In a potential breakthrough in the investigation into the Boston Marathon bombing, investigators have isolated images of a suspect carrying and perhaps dropping a black bag believed to have held one of two bombs that exploded 12 seconds apart Monday near the finish line of the historic race, said an official briefed on the investigation.
Authorities were “very close” Wednesday in their pursuit of the bomber, said the official, who declined to be named.
A surveillance camera at the Lord & Taylor store, across Boylston Street from the Forum restaurant where the second bomb exploded, has provided video of the area, though it was unclear whether the image of the suspect came from that camera, the official said.
“The camera from Lord & Taylor is the best source of video so far,” confirmed Dot Joyce, a spokeswoman for Mayor Thomas M. Menino of Boston. “All I know is that they are making progress.”
A second person briefed on the investigation indicated that the image may have come from a cellphone.
Disclosure that a bomber had been caught on camera came on a tumultuous day filled with a seesaw of emotion, due to disputed reports that police had made an arrest in the case, and as Boston prepared to receive President Obama to speak at an interfaith service Thursday.
Journalists and spectators converged on the Moakley federal courthouse Wednesday afternoon, expecting a suspect to be brought in.
Top law enforcement officials denied they had anyone in custody, and the courthouse was evacuated after a bomb threat. After a search of the building, employees and visitors were allowed back inside.
The Marathon Monday explosions killed three people and injured more than 170, many of whom were grievously maimed. On Wednesday, authorities confirmed the identity of the third victim, Boston University graduate student Lingzi Lu, who was from China. Martin Richard, an 8-year-old from Dorchester and 29-year-old Krystle Campbell, a native of Medford, were also killed.
Sixty-two people hurt in the blasts remained at Boston hospitals Wednesday evening; 12 were in critical condition.
President Obama signed an emergency declaration Wednesday for Massachusetts and ordered federal aid to supplement the local response to the bombings.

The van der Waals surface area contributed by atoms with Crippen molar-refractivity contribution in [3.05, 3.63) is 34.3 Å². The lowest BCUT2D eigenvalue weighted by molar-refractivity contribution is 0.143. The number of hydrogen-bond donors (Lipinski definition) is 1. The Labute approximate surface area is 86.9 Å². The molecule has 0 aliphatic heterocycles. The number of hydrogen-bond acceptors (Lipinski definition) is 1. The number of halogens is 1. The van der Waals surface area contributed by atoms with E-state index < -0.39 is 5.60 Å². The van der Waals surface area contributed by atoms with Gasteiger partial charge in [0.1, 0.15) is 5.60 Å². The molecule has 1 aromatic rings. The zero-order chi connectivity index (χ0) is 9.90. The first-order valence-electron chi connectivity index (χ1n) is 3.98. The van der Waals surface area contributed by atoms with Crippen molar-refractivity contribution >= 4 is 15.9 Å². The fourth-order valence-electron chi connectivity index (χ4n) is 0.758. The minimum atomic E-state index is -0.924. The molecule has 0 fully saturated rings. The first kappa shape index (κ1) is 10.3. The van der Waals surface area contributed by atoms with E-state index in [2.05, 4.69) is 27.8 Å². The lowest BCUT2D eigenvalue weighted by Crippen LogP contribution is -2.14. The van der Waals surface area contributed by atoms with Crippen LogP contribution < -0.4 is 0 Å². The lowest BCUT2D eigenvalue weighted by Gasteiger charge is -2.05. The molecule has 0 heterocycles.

At the service, to be held at 11 a.m. Thursday at the Cathedral of the Holy Cross in the city’s South End, the president will try to comfort a community in deep mourning, as he has done after mass murders at Fort Hood in 2009, Tucson in 2011, and Aurora, Colo.. and Newtown, Conn., in 2012.
Obama will deliver a message “of resolve” to Boston, White House Press Secretary Jay Carney said Wednesday. “It will be [a message] of the commonality that we all feel as Americans with the people of Boston and those who were visiting Boston for the Marathon and who both endured this horrific event and then demonstrated their bravery in its immediate aftermath.”
Michelle Obama is scheduled to accompany the president. She said at a public event in Maryland Wednesday that the attack “was a reminder that in times of crisis, here in America we respond with courage and grit and selflessness. And that is the spirit of Boston, but it is also the spirit of this country.”
The Obamas are scheduled to be in Boston several hours, which suggests they may also be meeting with bombing victims. Governor Deval Patrick said he was uncertain of the president’s itinerary, but “I know that both he and Mrs. Obama have an interest in visiting victims and/or with hospital staff. I think they’re also very cautious of the disruption” caused by a presidential visit and the security it requires.
The Associated Press first reported at about 2 p.m. Wednesday that a suspect had been “taken into custody” and was “expected in federal court” on the South Boston waterfront. AP did not name the source of the information. CNN followed with a tweet saying “arrest made” in the case.
The Globe, relying on information provided by an official familiar with the investigation, sent out tweets and posted a story Wednesday afternoon reporting that a suspect was in custody and en route to federal court. The FBI later issued a statement saying “no arrest has been made,” while other public officials have said no one was in custody. After further reporting, the Globe is no longer convinced that its previously reliable source had accurate information.
Most of the massive 12-block crime scene around Copley Square remained closed for a third day Wednesday, as investigators continued their painstaking search for evidence. Continued...